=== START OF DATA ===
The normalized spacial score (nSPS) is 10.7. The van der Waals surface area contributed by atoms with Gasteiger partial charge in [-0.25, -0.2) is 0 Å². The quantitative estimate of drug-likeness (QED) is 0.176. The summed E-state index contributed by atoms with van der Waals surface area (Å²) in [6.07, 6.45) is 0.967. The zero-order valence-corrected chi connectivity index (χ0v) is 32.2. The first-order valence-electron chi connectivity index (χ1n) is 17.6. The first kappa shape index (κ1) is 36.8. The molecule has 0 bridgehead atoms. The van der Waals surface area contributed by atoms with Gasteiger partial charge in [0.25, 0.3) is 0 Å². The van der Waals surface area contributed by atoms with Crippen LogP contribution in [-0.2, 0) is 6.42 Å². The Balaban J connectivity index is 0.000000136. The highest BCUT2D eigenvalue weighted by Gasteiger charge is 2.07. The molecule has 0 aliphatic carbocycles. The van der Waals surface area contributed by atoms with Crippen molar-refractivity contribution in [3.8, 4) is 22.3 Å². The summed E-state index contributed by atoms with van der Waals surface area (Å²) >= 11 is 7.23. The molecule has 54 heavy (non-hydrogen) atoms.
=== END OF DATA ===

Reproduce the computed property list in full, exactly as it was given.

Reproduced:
The normalized spacial score (nSPS) is 10.7. The van der Waals surface area contributed by atoms with Gasteiger partial charge in [-0.25, -0.2) is 0 Å². The quantitative estimate of drug-likeness (QED) is 0.176. The summed E-state index contributed by atoms with van der Waals surface area (Å²) in [6.07, 6.45) is 0.967. The zero-order valence-corrected chi connectivity index (χ0v) is 32.2. The first-order valence-electron chi connectivity index (χ1n) is 17.6. The first kappa shape index (κ1) is 36.8. The molecule has 0 bridgehead atoms. The van der Waals surface area contributed by atoms with Gasteiger partial charge in [0.25, 0.3) is 0 Å². The van der Waals surface area contributed by atoms with Crippen LogP contribution in [-0.2, 0) is 6.42 Å². The Balaban J connectivity index is 0.000000136. The highest BCUT2D eigenvalue weighted by Gasteiger charge is 2.07. The molecule has 0 aliphatic carbocycles. The van der Waals surface area contributed by atoms with Crippen molar-refractivity contribution in [3.8, 4) is 22.3 Å². The summed E-state index contributed by atoms with van der Waals surface area (Å²) >= 11 is 7.23. The molecule has 54 heavy (non-hydrogen) atoms.